Thousands of Metro-North riders will see their commutes officially grow longer this spring when schedules are changed to reflect slower speeds imposed after last year's derailment, the agency president said Wednesday. Andrew Siff reports.
Thousands of Metro-North riders will see their commutes officially grow longer this spring when schedules are changed to reflect slower speeds imposed after last year's derailment, the agency president said Wednesday.
New signs and automatic braking procedures were put in place within weeks after the Dec. 1 derailment
, which killed four people and wounded dozens.
Riders have seen delays since then, but the official schedules had not been updated. Under the new schedules, for example, a 44-minute trip to Grand Central will now show as being 51 minutes.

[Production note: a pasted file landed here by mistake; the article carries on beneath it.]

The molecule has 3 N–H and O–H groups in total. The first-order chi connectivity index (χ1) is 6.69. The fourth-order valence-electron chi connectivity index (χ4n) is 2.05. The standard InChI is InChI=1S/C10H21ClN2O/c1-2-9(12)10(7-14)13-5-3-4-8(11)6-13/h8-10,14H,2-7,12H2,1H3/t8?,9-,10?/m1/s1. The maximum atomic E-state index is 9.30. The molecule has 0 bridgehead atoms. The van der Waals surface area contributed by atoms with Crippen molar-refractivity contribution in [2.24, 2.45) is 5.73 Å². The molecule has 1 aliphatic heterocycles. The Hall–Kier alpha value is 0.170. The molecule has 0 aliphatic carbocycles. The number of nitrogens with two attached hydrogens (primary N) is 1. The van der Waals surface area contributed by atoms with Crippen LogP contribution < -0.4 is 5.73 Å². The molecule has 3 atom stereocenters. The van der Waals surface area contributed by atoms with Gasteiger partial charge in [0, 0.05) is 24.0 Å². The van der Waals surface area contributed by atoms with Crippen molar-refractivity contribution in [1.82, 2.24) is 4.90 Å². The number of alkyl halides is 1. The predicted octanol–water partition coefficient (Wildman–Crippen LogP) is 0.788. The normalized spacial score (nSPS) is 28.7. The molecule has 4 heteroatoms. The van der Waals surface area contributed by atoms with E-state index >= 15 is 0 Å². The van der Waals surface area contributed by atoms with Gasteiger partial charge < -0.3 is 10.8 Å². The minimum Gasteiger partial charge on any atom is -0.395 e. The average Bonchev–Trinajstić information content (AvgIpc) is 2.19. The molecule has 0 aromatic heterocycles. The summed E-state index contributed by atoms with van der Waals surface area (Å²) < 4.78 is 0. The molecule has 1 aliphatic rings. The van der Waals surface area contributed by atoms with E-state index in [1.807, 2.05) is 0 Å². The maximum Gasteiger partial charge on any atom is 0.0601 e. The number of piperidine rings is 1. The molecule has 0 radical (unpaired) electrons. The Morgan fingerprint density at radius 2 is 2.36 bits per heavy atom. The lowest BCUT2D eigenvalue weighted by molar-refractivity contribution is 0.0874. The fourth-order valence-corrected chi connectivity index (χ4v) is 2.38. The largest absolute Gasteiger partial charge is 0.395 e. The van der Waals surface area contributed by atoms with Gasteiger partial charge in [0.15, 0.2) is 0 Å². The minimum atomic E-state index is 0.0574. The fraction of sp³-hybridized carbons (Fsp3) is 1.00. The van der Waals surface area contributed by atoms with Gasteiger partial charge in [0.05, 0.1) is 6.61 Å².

“It will add some time,” said Joseph Giuletti.
The train in last year's deadly derailment was found to have been going 82 mph on a curve where the speed limit was 30. New signs and automatic braking procedures should prevent speeding in the future, but also have a ripple effect of slower speeds even outside sections of track where the speed limit is restricted.
“Every one of these safety add-ons is going to actually increase times, because it’s going to take away the ability to go running all the way to the 20 mph area just in time to put your brakes on through that area,” said Giuletti.
The new executive, who ran the Miami area’s Tri-Rail system for the past 15 years, grew up in Connecticut and worked at Metro-North for 15 years before that.
He told NBC 4 New York the railroad might have sacrificed something as it built a national reputation for stellar on-time performance.
“There’s been some speculation that safety maybe wasn’t our top priority,” he said. “And it has to be – and always will be.”
Many riders say if their trips get longer, that’s tolerable as long as it matches the schedule. In recent weeks there have been daily announcements about late trains instead.
“If that’s what it has to be, it’s understandable,” said Jane Beller, a daily rider from Croton-Harmon. “You don’t want anything like that to happen again, that was pretty awful.”